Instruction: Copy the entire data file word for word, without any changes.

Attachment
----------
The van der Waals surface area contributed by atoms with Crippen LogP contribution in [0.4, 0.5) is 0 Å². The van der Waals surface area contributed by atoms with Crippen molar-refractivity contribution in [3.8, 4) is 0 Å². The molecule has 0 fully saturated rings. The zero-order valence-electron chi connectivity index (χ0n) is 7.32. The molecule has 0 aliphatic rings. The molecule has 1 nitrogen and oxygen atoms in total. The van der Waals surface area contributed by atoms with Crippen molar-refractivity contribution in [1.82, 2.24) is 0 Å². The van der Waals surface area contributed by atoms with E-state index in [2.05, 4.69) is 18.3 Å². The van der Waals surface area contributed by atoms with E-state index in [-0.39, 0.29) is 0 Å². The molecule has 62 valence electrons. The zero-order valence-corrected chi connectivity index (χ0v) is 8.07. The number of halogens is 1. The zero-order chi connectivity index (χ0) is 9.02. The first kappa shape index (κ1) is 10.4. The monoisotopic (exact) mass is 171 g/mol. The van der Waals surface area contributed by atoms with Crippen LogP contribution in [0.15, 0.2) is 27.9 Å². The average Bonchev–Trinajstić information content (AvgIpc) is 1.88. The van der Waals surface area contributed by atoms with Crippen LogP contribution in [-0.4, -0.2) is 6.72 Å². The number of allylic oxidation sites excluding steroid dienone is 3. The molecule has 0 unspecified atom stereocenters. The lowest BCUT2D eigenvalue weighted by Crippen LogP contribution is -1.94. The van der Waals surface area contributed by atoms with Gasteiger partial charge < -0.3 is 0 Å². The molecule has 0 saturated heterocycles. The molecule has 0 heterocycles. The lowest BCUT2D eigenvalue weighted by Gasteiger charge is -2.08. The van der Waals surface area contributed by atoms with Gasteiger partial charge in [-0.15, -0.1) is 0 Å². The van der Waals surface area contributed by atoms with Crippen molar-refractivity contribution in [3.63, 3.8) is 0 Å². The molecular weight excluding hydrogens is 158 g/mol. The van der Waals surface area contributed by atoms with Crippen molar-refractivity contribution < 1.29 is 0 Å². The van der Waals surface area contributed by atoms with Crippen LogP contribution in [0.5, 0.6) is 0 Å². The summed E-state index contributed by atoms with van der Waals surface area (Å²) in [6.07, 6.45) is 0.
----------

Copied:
The van der Waals surface area contributed by atoms with Crippen LogP contribution in [0.4, 0.5) is 0 Å². The van der Waals surface area contributed by atoms with Crippen molar-refractivity contribution in [3.8, 4) is 0 Å². The molecule has 0 fully saturated rings. The zero-order valence-electron chi connectivity index (χ0n) is 7.32. The molecule has 0 aliphatic rings. The molecule has 1 nitrogen and oxygen atoms in total. The van der Waals surface area contributed by atoms with Crippen molar-refractivity contribution in [1.82, 2.24) is 0 Å². The van der Waals surface area contributed by atoms with E-state index in [2.05, 4.69) is 18.3 Å². The van der Waals surface area contributed by atoms with E-state index in [-0.39, 0.29) is 0 Å². The molecule has 62 valence electrons. The zero-order valence-corrected chi connectivity index (χ0v) is 8.07. The number of halogens is 1. The zero-order chi connectivity index (χ0) is 9.02. The first kappa shape index (κ1) is 10.4. The monoisotopic (exact) mass is 171 g/mol. The van der Waals surface area contributed by atoms with Crippen LogP contribution in [0.15, 0.2) is 27.9 Å². The average Bonchev–Trinajstić information content (AvgIpc) is 1.88. The van der Waals surface area contributed by atoms with Crippen LogP contribution in [-0.4, -0.2) is 6.72 Å². The number of allylic oxidation sites excluding steroid dienone is 3. The molecule has 0 unspecified atom stereocenters. The lowest BCUT2D eigenvalue weighted by Crippen LogP contribution is -1.94. The van der Waals surface area contributed by atoms with Gasteiger partial charge < -0.3 is 0 Å². The molecule has 0 saturated heterocycles. The molecule has 0 heterocycles. The lowest BCUT2D eigenvalue weighted by Gasteiger charge is -2.08. The van der Waals surface area contributed by atoms with Gasteiger partial charge in [-0.15, -0.1) is 0 Å². The van der Waals surface area contributed by atoms with Crippen molar-refractivity contribution in [3.63, 3.8) is 0 Å². The molecular weight excluding hydrogens is 158 g/mol. The van der Waals surface area contributed by atoms with Crippen molar-refractivity contribution < 1.29 is 0 Å². The van der Waals surface area contributed by atoms with Crippen LogP contribution in [0.5, 0.6) is 0 Å². The summed E-state index contributed by atoms with van der Waals surface area (Å²) in [6.07, 6.45) is 0.